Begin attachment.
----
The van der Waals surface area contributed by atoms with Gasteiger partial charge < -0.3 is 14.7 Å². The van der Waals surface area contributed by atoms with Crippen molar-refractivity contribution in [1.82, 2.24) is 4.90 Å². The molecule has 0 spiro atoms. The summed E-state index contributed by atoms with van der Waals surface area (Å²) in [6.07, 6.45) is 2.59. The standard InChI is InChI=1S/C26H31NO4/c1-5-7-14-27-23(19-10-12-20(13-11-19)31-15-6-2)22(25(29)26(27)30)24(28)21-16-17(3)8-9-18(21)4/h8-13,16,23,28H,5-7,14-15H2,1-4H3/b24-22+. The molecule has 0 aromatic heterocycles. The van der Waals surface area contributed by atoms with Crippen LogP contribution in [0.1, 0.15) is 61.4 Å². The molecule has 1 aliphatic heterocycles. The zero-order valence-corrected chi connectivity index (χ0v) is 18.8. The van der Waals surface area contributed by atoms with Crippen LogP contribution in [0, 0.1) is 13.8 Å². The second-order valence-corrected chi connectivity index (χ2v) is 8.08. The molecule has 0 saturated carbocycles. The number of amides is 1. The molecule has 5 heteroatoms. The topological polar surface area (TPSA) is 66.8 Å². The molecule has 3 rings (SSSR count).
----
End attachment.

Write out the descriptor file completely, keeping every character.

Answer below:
The van der Waals surface area contributed by atoms with Gasteiger partial charge < -0.3 is 14.7 Å². The van der Waals surface area contributed by atoms with Crippen molar-refractivity contribution in [1.82, 2.24) is 4.90 Å². The molecule has 0 spiro atoms. The summed E-state index contributed by atoms with van der Waals surface area (Å²) in [6.07, 6.45) is 2.59. The standard InChI is InChI=1S/C26H31NO4/c1-5-7-14-27-23(19-10-12-20(13-11-19)31-15-6-2)22(25(29)26(27)30)24(28)21-16-17(3)8-9-18(21)4/h8-13,16,23,28H,5-7,14-15H2,1-4H3/b24-22+. The molecule has 0 aromatic heterocycles. The van der Waals surface area contributed by atoms with Crippen LogP contribution in [0.1, 0.15) is 61.4 Å². The molecule has 1 aliphatic heterocycles. The zero-order valence-corrected chi connectivity index (χ0v) is 18.8. The van der Waals surface area contributed by atoms with Crippen LogP contribution in [0, 0.1) is 13.8 Å². The second-order valence-corrected chi connectivity index (χ2v) is 8.08. The molecule has 0 saturated carbocycles. The number of amides is 1. The molecule has 5 heteroatoms. The topological polar surface area (TPSA) is 66.8 Å². The molecule has 3 rings (SSSR count).